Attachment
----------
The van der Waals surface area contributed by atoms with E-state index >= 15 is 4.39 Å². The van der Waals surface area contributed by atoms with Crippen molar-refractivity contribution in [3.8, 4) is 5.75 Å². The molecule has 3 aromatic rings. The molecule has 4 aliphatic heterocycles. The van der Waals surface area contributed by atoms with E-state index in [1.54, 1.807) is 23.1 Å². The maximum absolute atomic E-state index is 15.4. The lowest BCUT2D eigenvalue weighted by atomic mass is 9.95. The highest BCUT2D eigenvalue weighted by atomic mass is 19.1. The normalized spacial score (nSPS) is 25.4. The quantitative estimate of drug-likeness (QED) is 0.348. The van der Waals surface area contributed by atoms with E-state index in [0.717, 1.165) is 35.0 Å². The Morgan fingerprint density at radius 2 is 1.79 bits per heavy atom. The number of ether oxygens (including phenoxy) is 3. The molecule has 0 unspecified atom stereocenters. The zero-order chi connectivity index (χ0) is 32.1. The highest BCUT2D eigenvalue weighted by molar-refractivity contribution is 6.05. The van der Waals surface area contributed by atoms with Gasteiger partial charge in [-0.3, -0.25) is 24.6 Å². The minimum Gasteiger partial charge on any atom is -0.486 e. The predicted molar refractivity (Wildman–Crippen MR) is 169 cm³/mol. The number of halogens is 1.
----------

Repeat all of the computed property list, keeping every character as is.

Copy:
The van der Waals surface area contributed by atoms with E-state index >= 15 is 4.39 Å². The van der Waals surface area contributed by atoms with Crippen molar-refractivity contribution in [3.8, 4) is 5.75 Å². The molecule has 3 aromatic rings. The molecule has 4 aliphatic heterocycles. The van der Waals surface area contributed by atoms with E-state index in [1.54, 1.807) is 23.1 Å². The maximum absolute atomic E-state index is 15.4. The lowest BCUT2D eigenvalue weighted by atomic mass is 9.95. The highest BCUT2D eigenvalue weighted by atomic mass is 19.1. The normalized spacial score (nSPS) is 25.4. The quantitative estimate of drug-likeness (QED) is 0.348. The van der Waals surface area contributed by atoms with E-state index in [0.717, 1.165) is 35.0 Å². The Morgan fingerprint density at radius 2 is 1.79 bits per heavy atom. The number of ether oxygens (including phenoxy) is 3. The molecule has 0 unspecified atom stereocenters. The zero-order chi connectivity index (χ0) is 32.1. The highest BCUT2D eigenvalue weighted by molar-refractivity contribution is 6.05. The van der Waals surface area contributed by atoms with Gasteiger partial charge in [-0.3, -0.25) is 24.6 Å². The minimum Gasteiger partial charge on any atom is -0.486 e. The predicted molar refractivity (Wildman–Crippen MR) is 169 cm³/mol. The number of halogens is 1.